National security Vs Civil rights

Some of the views being purported on this issue, are nothing short of absurd and ignorant, bigoted and simplistic, denying and defamatory, disillusioned to the point of gross concern, unjust, uneducated and unfair.

Civil rights operate at the absolute root of national security.  Without a system that at least attempts to be just, and offer freedom of speech to a country’s citizens (at the very least), the risk of an unstable society can easily burgeon a situation where national security will soon come under threat. Clearly.

Marginalised areas of a country’s social structure easily fall into patterns of unrest.  Take for example, the opposition supporters in Iran.  Faced with an apparently rigged election result in favor of the hardline Mir Hossein Mousavi – and practically voiceless due to his oppressive regime – they took to the streets to be heard, and are still mobilizing a nation’s people, as well as supporters around the world.  While some may view their fight in positive light (while perhaps viewing Mousavi’s rule as a farce), what occurred as the protests reached their peak is now history.  And doesn’t bode well for the situation of any nation’s security.

In some ways (and the notion is an anomaly itself) Iran could consider itself lucky.  – Denying civil rights can lead to a lot more extreme consequences.  Consider the Muslims of India.  Marginalised beyond belief, and treated with passionate hatred by the vast majority Hindu in the country, the Muslim population of India are actually deemed lower in the country’s social hierarchy (and to some extent, the caste system is still recognized within its culture) than the poorest, most unskilled and disrespected citizens of a nation of billions.  They suffer systematic racist attacks, have had their land and their livelihoods taken away by the (strongly Hindu) government, and continue to struggle for recognition as a group – religious or otherwise – in a country where struggling is an everyday occurrence for the vast many ignored by a government that is happy to segregate and marginalize.  – Where are the rights of these people?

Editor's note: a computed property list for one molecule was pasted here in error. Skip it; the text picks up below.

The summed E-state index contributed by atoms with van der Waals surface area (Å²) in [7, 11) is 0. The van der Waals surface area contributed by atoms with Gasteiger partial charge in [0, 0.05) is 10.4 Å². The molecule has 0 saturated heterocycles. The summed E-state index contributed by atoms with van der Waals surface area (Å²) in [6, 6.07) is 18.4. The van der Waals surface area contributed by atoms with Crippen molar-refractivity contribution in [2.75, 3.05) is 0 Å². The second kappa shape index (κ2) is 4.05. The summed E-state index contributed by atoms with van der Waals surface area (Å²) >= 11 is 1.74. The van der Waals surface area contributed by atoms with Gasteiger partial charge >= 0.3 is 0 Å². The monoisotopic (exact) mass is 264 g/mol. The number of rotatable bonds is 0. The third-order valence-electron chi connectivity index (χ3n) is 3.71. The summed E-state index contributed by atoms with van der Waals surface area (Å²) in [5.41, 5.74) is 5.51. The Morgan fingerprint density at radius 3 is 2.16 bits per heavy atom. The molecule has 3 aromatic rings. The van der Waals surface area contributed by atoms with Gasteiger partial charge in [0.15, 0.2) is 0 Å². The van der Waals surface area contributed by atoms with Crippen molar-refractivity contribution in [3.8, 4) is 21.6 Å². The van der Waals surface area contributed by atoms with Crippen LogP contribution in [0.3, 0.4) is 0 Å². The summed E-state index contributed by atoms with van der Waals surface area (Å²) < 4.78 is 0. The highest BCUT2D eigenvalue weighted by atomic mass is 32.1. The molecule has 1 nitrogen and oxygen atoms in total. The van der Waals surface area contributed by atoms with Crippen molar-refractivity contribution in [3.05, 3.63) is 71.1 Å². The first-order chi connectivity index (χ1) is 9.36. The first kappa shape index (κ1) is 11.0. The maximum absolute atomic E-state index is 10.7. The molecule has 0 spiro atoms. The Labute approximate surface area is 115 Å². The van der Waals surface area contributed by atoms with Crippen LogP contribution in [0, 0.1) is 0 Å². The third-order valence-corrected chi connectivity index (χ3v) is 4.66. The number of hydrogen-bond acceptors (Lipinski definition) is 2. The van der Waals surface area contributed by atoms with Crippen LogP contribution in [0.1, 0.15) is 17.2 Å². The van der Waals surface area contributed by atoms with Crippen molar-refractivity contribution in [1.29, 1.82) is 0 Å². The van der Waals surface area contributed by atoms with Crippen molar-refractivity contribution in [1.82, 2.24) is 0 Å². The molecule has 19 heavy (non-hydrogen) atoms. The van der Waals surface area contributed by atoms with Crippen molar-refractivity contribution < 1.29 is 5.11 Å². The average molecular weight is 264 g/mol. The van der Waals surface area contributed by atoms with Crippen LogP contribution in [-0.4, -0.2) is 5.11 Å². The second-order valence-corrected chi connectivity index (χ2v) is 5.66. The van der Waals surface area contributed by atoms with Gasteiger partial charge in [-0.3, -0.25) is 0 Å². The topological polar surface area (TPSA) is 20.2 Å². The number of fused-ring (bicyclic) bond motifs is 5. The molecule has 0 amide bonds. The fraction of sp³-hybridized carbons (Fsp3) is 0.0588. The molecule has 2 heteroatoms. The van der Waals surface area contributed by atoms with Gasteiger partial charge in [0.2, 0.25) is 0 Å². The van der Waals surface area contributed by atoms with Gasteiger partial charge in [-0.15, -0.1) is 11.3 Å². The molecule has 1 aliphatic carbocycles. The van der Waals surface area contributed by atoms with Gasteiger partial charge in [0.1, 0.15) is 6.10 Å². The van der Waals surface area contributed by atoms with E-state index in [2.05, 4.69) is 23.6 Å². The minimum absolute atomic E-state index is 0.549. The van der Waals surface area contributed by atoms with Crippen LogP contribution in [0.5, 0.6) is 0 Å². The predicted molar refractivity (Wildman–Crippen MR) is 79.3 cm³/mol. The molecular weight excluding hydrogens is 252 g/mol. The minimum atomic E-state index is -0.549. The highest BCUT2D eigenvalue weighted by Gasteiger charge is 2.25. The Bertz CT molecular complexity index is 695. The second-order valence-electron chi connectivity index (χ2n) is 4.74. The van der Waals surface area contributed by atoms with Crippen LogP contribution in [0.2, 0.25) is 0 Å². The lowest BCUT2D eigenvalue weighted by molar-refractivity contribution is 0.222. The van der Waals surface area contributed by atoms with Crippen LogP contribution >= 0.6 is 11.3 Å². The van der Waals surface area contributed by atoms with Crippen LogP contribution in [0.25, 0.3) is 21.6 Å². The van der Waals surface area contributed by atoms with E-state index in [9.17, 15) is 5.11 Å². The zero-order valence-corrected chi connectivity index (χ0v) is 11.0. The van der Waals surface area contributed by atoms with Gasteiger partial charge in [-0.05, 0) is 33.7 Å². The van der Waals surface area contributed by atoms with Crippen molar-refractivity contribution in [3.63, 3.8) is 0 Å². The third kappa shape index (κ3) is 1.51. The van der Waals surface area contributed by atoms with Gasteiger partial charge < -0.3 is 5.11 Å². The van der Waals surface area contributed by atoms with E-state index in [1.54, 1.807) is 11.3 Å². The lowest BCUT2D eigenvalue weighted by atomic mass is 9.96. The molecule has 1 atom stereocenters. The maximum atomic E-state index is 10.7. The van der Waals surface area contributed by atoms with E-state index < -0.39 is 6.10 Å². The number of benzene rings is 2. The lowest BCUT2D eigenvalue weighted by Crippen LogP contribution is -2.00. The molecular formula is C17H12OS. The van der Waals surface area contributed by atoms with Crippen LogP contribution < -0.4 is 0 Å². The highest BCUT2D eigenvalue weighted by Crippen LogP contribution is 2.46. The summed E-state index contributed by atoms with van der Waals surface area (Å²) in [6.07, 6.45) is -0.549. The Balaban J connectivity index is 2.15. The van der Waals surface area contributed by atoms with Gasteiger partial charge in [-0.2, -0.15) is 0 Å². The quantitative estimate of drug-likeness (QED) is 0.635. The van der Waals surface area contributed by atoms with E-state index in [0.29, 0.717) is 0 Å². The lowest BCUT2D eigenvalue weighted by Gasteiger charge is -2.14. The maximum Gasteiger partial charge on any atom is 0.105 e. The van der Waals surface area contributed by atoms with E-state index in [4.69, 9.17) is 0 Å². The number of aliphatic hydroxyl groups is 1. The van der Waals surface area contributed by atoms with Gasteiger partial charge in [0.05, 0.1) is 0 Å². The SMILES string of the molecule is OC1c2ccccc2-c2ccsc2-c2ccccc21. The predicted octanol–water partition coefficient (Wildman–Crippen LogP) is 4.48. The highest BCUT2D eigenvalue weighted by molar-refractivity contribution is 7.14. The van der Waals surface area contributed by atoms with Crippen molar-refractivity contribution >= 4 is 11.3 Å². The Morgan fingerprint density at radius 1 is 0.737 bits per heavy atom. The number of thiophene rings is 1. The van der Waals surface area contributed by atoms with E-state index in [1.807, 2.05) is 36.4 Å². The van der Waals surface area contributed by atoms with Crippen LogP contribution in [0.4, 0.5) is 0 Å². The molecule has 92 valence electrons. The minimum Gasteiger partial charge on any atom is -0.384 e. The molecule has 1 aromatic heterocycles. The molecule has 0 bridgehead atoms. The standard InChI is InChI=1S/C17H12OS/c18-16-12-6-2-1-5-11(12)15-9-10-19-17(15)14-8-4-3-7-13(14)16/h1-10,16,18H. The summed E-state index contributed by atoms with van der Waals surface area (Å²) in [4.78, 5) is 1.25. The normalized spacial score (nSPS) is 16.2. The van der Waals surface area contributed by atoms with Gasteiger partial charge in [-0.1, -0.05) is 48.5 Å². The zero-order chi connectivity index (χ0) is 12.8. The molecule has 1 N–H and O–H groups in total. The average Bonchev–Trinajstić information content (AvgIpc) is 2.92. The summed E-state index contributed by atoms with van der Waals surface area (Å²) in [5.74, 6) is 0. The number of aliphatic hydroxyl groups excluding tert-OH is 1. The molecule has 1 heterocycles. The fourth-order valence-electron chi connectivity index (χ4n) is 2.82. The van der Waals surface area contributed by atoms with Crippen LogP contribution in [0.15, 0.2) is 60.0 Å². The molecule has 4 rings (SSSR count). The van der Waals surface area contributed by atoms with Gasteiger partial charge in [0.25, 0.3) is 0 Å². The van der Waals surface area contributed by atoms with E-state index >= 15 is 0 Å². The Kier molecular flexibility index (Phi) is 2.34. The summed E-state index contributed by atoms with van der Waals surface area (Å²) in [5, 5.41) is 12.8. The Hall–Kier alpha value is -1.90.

In November of 2008, India was gripped by a horrifying attack that in its aftermath, saw the Indian government blaming Pakistani (Muslim) terrorists for the bloodshed and chaos.  There are many theories (and gaping holes in the evidence provided by the Indian government, as well as the threats and mistreatment against those convicted of involvement in the attacks) that point to a marginalized people, coming from within the Indian nation, resorting to violence in order to be heard.  Whether this is the correct way to go about business is practically irrelevant – it’s the fact that they were pushed.  – (Elaborating on this aspect of such a controversial subject – India’s record with Pakistan and the Pakistani (Muslim) threat to the Indian nation, as well as the  world’s perceived threat from Muslims, are all that need be mentioned – could prove time-consuming to say the least) …

If you continually push someone into a corner, they’ll eventually try and escape.  And if peaceful means won’t work, they might just be forced to wrestle or fight their way out.  How many nations that are constantly struggling with national security are denying their citizen’s their basic rights?

Civil rights are something that every person can expect, and that every person should exercise.  Freely, willingly and even impulsively.  – Deny people of something that could even be considered inherent to human nature, and you risk – from within or without – a justifiable attack on power, and a failure in securing a nation and its people.

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